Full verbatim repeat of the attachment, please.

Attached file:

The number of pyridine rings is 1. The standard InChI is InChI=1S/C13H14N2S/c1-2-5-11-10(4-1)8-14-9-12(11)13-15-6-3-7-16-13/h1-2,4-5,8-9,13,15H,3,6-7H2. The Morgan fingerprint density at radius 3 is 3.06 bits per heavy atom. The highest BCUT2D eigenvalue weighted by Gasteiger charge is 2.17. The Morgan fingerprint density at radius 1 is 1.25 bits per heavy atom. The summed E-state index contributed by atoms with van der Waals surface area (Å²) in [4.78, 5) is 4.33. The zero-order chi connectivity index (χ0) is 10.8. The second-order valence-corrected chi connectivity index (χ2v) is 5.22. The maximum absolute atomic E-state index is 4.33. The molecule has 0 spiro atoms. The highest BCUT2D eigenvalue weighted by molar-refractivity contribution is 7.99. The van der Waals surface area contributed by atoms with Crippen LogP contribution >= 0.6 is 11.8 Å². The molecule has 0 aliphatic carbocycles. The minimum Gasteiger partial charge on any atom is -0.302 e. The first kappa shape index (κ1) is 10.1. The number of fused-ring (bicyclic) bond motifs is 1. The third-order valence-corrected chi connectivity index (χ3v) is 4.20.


The number of pyridine rings is 1. The standard InChI is InChI=1S/C13H14N2S/c1-2-5-11-10(4-1)8-14-9-12(11)13-15-6-3-7-16-13/h1-2,4-5,8-9,13,15H,3,6-7H2. The Morgan fingerprint density at radius 3 is 3.06 bits per heavy atom. The highest BCUT2D eigenvalue weighted by Gasteiger charge is 2.17. The Morgan fingerprint density at radius 1 is 1.25 bits per heavy atom. The summed E-state index contributed by atoms with van der Waals surface area (Å²) in [4.78, 5) is 4.33. The zero-order chi connectivity index (χ0) is 10.8. The second-order valence-corrected chi connectivity index (χ2v) is 5.22. The maximum absolute atomic E-state index is 4.33. The molecule has 0 spiro atoms. The highest BCUT2D eigenvalue weighted by molar-refractivity contribution is 7.99. The van der Waals surface area contributed by atoms with Crippen LogP contribution >= 0.6 is 11.8 Å². The molecule has 0 aliphatic carbocycles. The minimum Gasteiger partial charge on any atom is -0.302 e. The first kappa shape index (κ1) is 10.1. The number of fused-ring (bicyclic) bond motifs is 1. The third-order valence-corrected chi connectivity index (χ3v) is 4.20.